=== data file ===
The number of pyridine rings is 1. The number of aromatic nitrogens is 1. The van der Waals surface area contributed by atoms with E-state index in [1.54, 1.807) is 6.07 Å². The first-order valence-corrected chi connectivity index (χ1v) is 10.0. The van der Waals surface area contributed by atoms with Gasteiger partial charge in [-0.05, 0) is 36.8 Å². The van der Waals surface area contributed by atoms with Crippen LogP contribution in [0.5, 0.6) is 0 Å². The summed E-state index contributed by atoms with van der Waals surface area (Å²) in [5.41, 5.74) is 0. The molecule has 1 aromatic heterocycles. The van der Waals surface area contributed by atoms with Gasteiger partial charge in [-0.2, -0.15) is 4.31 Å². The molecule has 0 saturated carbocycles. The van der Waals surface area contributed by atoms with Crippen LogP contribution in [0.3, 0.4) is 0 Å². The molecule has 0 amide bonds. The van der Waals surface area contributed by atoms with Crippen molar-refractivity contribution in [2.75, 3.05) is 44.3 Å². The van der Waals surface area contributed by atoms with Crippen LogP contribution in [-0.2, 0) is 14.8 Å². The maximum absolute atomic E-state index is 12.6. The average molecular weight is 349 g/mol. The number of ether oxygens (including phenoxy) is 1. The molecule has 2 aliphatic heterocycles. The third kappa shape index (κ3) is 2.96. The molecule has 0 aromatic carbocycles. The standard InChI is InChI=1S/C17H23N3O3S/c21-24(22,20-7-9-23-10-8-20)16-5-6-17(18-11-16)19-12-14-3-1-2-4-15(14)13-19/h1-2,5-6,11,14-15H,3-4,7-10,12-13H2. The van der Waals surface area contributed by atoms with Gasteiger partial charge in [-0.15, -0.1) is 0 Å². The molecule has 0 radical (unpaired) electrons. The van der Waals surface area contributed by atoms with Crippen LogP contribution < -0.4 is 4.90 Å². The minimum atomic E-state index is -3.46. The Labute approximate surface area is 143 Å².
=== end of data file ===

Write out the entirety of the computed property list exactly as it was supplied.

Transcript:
The number of pyridine rings is 1. The number of aromatic nitrogens is 1. The van der Waals surface area contributed by atoms with E-state index in [1.54, 1.807) is 6.07 Å². The first-order valence-corrected chi connectivity index (χ1v) is 10.0. The van der Waals surface area contributed by atoms with Gasteiger partial charge in [-0.05, 0) is 36.8 Å². The van der Waals surface area contributed by atoms with Crippen LogP contribution in [0.5, 0.6) is 0 Å². The summed E-state index contributed by atoms with van der Waals surface area (Å²) in [5.41, 5.74) is 0. The molecule has 1 aromatic heterocycles. The van der Waals surface area contributed by atoms with Gasteiger partial charge in [-0.2, -0.15) is 4.31 Å². The molecule has 0 saturated carbocycles. The van der Waals surface area contributed by atoms with Crippen LogP contribution in [0.3, 0.4) is 0 Å². The molecule has 0 amide bonds. The van der Waals surface area contributed by atoms with Crippen molar-refractivity contribution in [2.75, 3.05) is 44.3 Å². The van der Waals surface area contributed by atoms with Crippen LogP contribution in [-0.2, 0) is 14.8 Å². The maximum absolute atomic E-state index is 12.6. The average molecular weight is 349 g/mol. The number of ether oxygens (including phenoxy) is 1. The molecule has 2 aliphatic heterocycles. The third kappa shape index (κ3) is 2.96. The molecule has 0 aromatic carbocycles. The standard InChI is InChI=1S/C17H23N3O3S/c21-24(22,20-7-9-23-10-8-20)16-5-6-17(18-11-16)19-12-14-3-1-2-4-15(14)13-19/h1-2,5-6,11,14-15H,3-4,7-10,12-13H2. The van der Waals surface area contributed by atoms with Gasteiger partial charge in [-0.15, -0.1) is 0 Å². The molecule has 0 radical (unpaired) electrons. The van der Waals surface area contributed by atoms with Crippen LogP contribution < -0.4 is 4.90 Å². The minimum atomic E-state index is -3.46. The Labute approximate surface area is 143 Å².